Bringing my project into focus…

After reading Single’s “The Focus Statement,” I used the recommendations, compared them to my X,Y,Z sentence, and attempted to write my own:

My research project is about the Saltville Dam Disaster of 1924 and the impact it had on the surrounding community. More specifically, I wish to discover if any specific socioeconomic or minority group within the community was disproportionately vulnerable to this event and if so, what contributed to their vulnerability. I believe that using the issue of vulnerability as a lens in this case study will allow me to make conclusions about a broader disaster culture that exists within the United States. I plan to use company records of Mathieson Alkali Works, newspaper articles about the local, state, and national response to the disaster, and census records to glean a better understanding of the demographic composition of the community, the role of the company in the town, and the response in the wake of the disaster.

I look forward to helpful feedback in class to make this focus statement even more “focused”.

A current debate within the field that resonates with my historical research interest is one of defining “disaster”. Though having a working definition of disaster may seem rudimentary for the field of disaster studies, many scholars have taking part in the conversation of what makes a disaster “natural”, “unnatural”, or “technological”. In order to establish these definitions, scholars have asked: “Is a disaster still natural if it has been influenced by human action?” “At which point are disasters no longer natural?” and “Is there such a thing as a natural disaster anymore?” For Ted Steinberg, author of Acts of God: The Unnatural History of Natural Disaster in America, the political or corporate elite have intentionally perceived disaster as entirely natural (despite the human manipulations that exacerbate impacts and highlight vulnerabilities) to justify not only response to disaster but also the disaster culture in the United States (a culture of human manipulation of nature and perpetuated vulnerability to disasters).[1] In other words, Steinberg believes that all disaster events in the United States are actually “unnatural” by nature—no pun intended. In “Natural Disaster and provide another definition of a disaster event, explaining “technological catastrophe” as, “events that are human made in that they are accidents, failures, or mishaps involving the technology and manipulation of the natural environment that we have created to support our living.”[2] In ways, this definition is similar to that of Steinberg, however, as the article was written before Acts of God, Steinberg appears to have preferred a different definition of human-manipulated events. “Natural Disaster and Technological Catastrophe” also pays little mind to the subject of human-imposed or created systems of vulnerability, and does not state whether their definition applies internationally or only within certain regions. David K. Chester does not provide a definition for disaster, but rather suggests that perhaps, the “Act of God” defense is not used as a means of justifying corruption, at least not in all parts of the world. By offering up case studies in which religious explanations are used to make sense of disaster in “Theology and Disaster Studies: The Need for Dialogue,” Chester suggests that such explanations cannot be seen as things of the past, but as part of certain cultures, modern-day. He states, “In many disaster prone regions, religion is an essential element of culture and must be carefully considered in the planning process, and not simply dismissed as a symptom of ignorance, superstition and backwardness.”[3]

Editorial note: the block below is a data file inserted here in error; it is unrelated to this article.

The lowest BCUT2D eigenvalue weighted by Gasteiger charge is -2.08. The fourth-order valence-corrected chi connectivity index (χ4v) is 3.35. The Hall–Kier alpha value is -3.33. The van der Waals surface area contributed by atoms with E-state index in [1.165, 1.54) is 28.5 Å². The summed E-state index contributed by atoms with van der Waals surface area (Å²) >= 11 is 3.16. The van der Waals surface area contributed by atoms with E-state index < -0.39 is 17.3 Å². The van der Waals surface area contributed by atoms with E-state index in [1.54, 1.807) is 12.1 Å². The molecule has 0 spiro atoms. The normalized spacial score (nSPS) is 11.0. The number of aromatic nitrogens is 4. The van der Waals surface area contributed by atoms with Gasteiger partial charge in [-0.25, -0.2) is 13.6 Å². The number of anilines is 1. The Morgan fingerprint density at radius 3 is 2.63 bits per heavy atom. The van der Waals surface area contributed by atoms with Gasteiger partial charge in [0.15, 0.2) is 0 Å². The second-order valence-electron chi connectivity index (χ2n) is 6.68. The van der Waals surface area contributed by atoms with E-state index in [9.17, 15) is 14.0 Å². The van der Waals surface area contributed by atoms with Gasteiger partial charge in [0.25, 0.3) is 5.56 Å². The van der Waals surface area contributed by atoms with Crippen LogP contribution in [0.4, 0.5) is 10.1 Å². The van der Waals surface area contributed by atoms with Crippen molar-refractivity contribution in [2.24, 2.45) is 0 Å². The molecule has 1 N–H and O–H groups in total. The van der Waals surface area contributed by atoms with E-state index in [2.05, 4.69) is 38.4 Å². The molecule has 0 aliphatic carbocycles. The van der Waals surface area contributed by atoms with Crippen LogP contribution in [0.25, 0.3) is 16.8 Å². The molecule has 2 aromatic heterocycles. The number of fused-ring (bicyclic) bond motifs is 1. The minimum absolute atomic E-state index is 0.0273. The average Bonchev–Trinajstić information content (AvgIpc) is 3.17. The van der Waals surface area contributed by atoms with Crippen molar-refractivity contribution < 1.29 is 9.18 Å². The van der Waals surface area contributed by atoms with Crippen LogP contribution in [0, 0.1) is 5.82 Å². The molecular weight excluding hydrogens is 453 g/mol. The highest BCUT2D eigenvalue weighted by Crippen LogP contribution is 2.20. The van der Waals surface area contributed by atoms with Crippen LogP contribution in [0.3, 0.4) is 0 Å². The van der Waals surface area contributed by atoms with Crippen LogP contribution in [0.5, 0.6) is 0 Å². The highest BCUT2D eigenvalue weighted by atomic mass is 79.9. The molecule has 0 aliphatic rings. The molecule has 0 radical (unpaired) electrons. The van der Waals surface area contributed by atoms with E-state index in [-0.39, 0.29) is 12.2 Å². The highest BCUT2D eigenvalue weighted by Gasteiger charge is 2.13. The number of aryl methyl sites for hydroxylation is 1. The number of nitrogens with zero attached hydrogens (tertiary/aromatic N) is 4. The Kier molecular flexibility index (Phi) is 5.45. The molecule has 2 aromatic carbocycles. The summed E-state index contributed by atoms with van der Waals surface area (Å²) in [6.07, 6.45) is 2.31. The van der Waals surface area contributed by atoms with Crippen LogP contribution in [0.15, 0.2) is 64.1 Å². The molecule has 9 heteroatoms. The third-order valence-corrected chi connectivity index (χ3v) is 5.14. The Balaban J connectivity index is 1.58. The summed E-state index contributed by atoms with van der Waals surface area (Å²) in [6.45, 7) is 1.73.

Those these discussions by scholars from a variety of disciplined may seem to be going on in isolation—indeed, few even reference each other in their work—these different books or articles actually highlight to importance of settling on a specific definition, or definitions, of disaster. One of the most significant reasons for defining disaster is in order to determine blame. If no human, business, or tangible entity can be charged with responsibility for disaster, then the federal government steps in with relief efforts (though they may regardless). If a human or human-established entity is responsible, they may be expected to pay damages. However, in an event like Hurricane Katrina in which both human and natural actors are at work, who is to blame? Who pays?